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J Gerontol A Biol Sci Med Sci. 2014 Feb;69(2):189-98. doi: 10.1093/gerona/glt148. Epub 2013 Oct 14.

Age, comorbidities, and AIDS predict a frailty phenotype in men who have sex with men.

Author information

1
Department of Epidemiology, Johns Hopkins Bloomberg School of Public Health, 615 N Wolfe St., Rm E7142, Baltimore, MD 21205. kalthoff@jhsph.edu.

Abstract

BACKGROUND:

Adults aging with HIV infection are at risk for age-related comorbidities and syndromes, such as frailty. The objective of this study was to evaluate the expression and predictors of the frailty phenotype (FP) among HIV-infected (HIV+) and HIV-uninfected (HIV-) men who have sex with men.

METHODS:

A prospective, observational cohort study was nested in the Multicenter AIDS Cohort Study from October 2007-September 2011. FP conversion was defined as the onset of FP over two consecutive study visits. Adjusted odds ratios and 95% confidence intervals ([,]) for FP conversion were estimated using logistic regression models with generalized estimating equations.

RESULTS:

Of 10,571 completed study visits from 1,946 men who have sex with men, 12% and 9% were FP+ among HIV+ and HIV- men, respectively (p = .002). The proportion of FP+ visits increased with age regardless of HIV status, but was significantly greater in HIV+ compared to HIV- men aged 50-64 years. Of the 10,276 consecutive visit pairs contributed by participants, 5% (537) were classified as FP conversion, and 45% of the men with FP conversion had only one FP+ study visit. FP conversion was significantly associated with a history of AIDS (adjusted odds ratios = 2.26 [1.50, 3.39], but not with HIV+ alone (adjusted odds ratios = 1.26 [0.98, 1.64]). Among men who had one or more FP+ visits, 34% of HIV+ and 38% of HIV- men had less than two comorbidities.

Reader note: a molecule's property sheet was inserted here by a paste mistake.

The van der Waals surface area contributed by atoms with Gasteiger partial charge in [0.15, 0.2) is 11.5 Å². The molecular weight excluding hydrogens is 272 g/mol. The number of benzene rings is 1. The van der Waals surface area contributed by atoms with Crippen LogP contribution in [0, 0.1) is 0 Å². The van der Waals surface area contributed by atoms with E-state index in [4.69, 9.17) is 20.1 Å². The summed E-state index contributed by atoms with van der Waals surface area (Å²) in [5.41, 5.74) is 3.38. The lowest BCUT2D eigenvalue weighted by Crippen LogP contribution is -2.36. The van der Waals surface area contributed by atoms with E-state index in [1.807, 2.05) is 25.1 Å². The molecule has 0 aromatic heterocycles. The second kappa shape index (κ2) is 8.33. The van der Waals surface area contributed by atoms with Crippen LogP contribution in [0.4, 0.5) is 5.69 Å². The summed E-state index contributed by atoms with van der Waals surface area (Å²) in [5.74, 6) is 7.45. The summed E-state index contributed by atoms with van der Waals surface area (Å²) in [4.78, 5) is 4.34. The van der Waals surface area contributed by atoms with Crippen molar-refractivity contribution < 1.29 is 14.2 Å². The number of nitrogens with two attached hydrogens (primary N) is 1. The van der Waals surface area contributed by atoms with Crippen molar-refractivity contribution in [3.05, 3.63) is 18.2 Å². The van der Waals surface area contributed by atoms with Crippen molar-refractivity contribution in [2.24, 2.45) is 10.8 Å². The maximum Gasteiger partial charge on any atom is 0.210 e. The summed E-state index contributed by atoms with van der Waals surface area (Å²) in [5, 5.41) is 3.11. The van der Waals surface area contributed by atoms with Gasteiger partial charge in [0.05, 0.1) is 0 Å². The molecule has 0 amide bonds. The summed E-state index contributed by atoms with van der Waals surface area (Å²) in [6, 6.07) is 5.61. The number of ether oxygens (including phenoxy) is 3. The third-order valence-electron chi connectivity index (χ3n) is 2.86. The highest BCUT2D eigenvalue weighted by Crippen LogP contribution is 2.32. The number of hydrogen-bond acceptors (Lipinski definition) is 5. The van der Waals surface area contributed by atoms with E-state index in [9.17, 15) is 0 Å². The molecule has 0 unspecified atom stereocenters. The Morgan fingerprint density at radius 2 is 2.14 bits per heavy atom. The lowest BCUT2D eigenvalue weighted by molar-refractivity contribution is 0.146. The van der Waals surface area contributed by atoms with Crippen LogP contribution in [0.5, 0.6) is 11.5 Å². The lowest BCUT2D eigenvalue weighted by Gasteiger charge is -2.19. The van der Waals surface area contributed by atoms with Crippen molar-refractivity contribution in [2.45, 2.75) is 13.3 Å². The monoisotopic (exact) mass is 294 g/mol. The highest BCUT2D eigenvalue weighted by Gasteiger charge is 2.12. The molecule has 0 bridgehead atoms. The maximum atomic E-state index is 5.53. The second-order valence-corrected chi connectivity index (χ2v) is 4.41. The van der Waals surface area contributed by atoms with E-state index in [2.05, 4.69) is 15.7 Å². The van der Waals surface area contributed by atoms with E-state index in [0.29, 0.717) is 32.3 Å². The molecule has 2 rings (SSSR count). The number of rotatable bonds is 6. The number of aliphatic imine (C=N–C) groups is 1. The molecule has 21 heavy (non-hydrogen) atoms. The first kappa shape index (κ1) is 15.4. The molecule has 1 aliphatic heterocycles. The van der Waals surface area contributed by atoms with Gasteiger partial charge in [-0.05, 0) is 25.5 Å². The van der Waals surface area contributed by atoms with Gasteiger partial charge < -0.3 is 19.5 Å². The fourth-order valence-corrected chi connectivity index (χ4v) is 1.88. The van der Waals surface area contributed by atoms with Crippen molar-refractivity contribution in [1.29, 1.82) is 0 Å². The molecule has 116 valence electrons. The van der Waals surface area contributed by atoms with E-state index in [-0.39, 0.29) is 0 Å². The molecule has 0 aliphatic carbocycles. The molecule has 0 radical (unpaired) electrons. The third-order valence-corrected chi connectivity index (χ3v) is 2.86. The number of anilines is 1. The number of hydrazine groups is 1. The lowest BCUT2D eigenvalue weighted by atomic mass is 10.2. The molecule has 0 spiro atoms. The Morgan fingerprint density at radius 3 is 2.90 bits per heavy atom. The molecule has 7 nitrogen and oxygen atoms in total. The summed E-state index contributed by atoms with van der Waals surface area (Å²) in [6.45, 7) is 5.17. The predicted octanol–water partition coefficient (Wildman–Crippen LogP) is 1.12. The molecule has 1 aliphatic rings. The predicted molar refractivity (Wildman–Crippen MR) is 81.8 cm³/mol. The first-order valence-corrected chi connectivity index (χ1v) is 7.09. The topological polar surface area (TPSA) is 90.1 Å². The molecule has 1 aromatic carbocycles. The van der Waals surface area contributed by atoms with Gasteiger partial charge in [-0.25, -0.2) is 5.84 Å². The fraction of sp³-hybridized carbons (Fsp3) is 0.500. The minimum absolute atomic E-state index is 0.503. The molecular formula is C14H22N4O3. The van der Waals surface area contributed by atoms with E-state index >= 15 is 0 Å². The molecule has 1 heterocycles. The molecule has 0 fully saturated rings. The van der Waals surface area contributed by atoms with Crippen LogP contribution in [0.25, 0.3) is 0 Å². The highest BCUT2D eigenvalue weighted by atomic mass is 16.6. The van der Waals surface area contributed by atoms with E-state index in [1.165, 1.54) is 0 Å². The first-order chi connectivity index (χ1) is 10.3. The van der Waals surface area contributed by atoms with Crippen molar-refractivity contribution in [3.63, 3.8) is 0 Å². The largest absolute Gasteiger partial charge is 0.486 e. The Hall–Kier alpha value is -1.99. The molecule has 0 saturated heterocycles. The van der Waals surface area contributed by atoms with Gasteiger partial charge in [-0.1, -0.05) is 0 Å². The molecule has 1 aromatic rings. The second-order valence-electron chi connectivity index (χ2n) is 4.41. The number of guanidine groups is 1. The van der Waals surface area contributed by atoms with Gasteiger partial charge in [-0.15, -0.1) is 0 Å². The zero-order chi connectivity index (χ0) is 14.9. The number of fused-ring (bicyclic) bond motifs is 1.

CONCLUSIONS:

These findings suggest that expression of the FP can be measured in men who have sex with men with and without HIV infection and reflects multisystem dysfunction in this population; further investigations are needed to better understand clinical utility.

KEYWORDS:

Epidemiology; Frailty; Multimorbidities.

PMID:
24127428
PMCID:
PMC4038242
DOI:
10.1093/gerona/glt148
[Indexed for MEDLINE]
Free PMC Article
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